QVMAG’s Martin George recognised with
Queen Victoria Museum and Art Gallery collections and research manager Martin George was president of the IPS in 2005 and 2006. Picture: Scott Gelston.
Stefan Boscia, Martin George wins IPS Service Award, The Examiner, 22 July 2018
Martin George believes his efforts in promoting worldwide collaboration in astronomical research and education will be one of his career’s lasting legacies.
This legacy was recently cemented by the most significant planetarium association in the world.
The Queen Victoria Museum and Art Gallery collections and research manager was awarded the International Planetarium Society’s Service Award at the body’s bi-yearly conference in Toulouse, France, last month.
The award is the highest IPS prize available to its members, according to Mr George.
“I was deeply honoured,” he said.
“Some years there are none awarded … it’s an infrequent thing and they are only awarded at the conferences, and that’s every two years.”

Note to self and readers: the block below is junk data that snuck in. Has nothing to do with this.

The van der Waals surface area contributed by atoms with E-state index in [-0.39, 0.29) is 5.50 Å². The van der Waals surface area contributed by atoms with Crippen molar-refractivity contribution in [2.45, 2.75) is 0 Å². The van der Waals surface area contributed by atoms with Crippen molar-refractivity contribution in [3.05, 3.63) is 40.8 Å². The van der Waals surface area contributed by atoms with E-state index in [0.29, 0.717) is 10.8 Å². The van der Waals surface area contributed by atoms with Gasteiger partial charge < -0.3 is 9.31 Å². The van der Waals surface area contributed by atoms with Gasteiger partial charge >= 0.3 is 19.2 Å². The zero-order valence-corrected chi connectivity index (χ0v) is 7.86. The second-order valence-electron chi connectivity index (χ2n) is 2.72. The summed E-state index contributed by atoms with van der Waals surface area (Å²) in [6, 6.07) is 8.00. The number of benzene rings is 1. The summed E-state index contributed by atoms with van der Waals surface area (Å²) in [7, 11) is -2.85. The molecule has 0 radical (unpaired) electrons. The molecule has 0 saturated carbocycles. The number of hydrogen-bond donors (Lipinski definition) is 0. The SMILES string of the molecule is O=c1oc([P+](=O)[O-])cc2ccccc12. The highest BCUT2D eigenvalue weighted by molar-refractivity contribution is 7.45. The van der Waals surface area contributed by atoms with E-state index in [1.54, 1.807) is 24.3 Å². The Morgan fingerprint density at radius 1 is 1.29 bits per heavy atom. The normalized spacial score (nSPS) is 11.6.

Mr George was bestowed the honour after 28 years of membership with the society.
He has played a leading role in organising national planetarium associations in countries such as China and Brazil, while his work to create similar society’s in Thailand the Philippines is ongoing.
He was elected president of the IPS in 2005 and 2006.
The society held its first ever conference in the southern hemisphere during his incumbency, when it was in Melbourne for 2006.
“For many years, I have been the chair for international relations [at the IPS], which brings planetariums from various different countries into our group and spreads the word about the society,” he said.
“We believe very strongly that talking to people about the night sky and teaching people about astronomy brings the world together.”
While Launceston’s leading astronomer has maintained an international focus in his work, he still plays a large role in advancing the profession in his home nation.
He said the future of astronomy was bright throughout Australia, particularly in Tasmania.
“I think Australia has fantastic expertise in astronomy,” he said.
“In fact, per head of population, Australia produces more research papers in astronomy than any other country in the world – that’s very, very impressive.
“Places like the QVMAG museum, and in particular the planetarium, are wonderful places for schools to come and enhance their education.”